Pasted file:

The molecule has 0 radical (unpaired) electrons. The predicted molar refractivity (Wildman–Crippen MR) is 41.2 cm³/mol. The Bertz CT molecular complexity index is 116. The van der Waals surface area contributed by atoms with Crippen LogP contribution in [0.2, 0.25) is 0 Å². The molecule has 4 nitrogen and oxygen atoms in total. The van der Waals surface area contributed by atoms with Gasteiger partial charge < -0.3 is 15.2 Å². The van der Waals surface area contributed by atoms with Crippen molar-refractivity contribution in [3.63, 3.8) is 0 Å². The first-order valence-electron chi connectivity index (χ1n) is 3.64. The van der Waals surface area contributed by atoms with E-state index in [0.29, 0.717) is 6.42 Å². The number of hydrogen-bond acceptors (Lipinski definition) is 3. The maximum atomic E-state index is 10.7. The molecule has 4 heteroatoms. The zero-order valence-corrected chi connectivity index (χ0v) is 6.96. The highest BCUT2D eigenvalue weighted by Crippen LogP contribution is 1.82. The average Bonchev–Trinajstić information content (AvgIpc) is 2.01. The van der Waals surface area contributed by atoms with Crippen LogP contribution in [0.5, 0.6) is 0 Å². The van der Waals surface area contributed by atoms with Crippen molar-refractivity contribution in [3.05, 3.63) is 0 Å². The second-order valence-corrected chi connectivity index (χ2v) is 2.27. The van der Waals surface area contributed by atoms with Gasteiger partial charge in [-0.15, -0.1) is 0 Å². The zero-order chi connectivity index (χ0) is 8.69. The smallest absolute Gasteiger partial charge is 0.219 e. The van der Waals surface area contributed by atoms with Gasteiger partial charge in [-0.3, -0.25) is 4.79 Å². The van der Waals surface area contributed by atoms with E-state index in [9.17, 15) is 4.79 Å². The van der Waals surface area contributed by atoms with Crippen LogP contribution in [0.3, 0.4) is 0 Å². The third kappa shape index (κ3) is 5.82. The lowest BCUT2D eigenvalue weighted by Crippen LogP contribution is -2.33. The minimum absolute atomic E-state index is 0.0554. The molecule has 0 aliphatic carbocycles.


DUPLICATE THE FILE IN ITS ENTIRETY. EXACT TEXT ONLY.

The molecule has 0 radical (unpaired) electrons. The predicted molar refractivity (Wildman–Crippen MR) is 41.2 cm³/mol. The Bertz CT molecular complexity index is 116. The van der Waals surface area contributed by atoms with Crippen LogP contribution in [0.2, 0.25) is 0 Å². The molecule has 4 nitrogen and oxygen atoms in total. The van der Waals surface area contributed by atoms with Gasteiger partial charge < -0.3 is 15.2 Å². The van der Waals surface area contributed by atoms with Crippen molar-refractivity contribution in [3.63, 3.8) is 0 Å². The first-order valence-electron chi connectivity index (χ1n) is 3.64. The van der Waals surface area contributed by atoms with E-state index in [0.29, 0.717) is 6.42 Å². The number of hydrogen-bond acceptors (Lipinski definition) is 3. The maximum atomic E-state index is 10.7. The molecule has 4 heteroatoms. The zero-order valence-corrected chi connectivity index (χ0v) is 6.96. The highest BCUT2D eigenvalue weighted by Crippen LogP contribution is 1.82. The average Bonchev–Trinajstić information content (AvgIpc) is 2.01. The van der Waals surface area contributed by atoms with Crippen LogP contribution in [0.5, 0.6) is 0 Å². The van der Waals surface area contributed by atoms with Crippen molar-refractivity contribution in [3.05, 3.63) is 0 Å². The second-order valence-corrected chi connectivity index (χ2v) is 2.27. The van der Waals surface area contributed by atoms with Gasteiger partial charge in [-0.15, -0.1) is 0 Å². The zero-order chi connectivity index (χ0) is 8.69. The smallest absolute Gasteiger partial charge is 0.219 e. The van der Waals surface area contributed by atoms with Gasteiger partial charge in [-0.3, -0.25) is 4.79 Å². The van der Waals surface area contributed by atoms with E-state index in [9.17, 15) is 4.79 Å². The van der Waals surface area contributed by atoms with Crippen LogP contribution in [0.3, 0.4) is 0 Å². The third kappa shape index (κ3) is 5.82. The lowest BCUT2D eigenvalue weighted by Crippen LogP contribution is -2.33. The minimum absolute atomic E-state index is 0.0554. The molecule has 0 aliphatic carbocycles.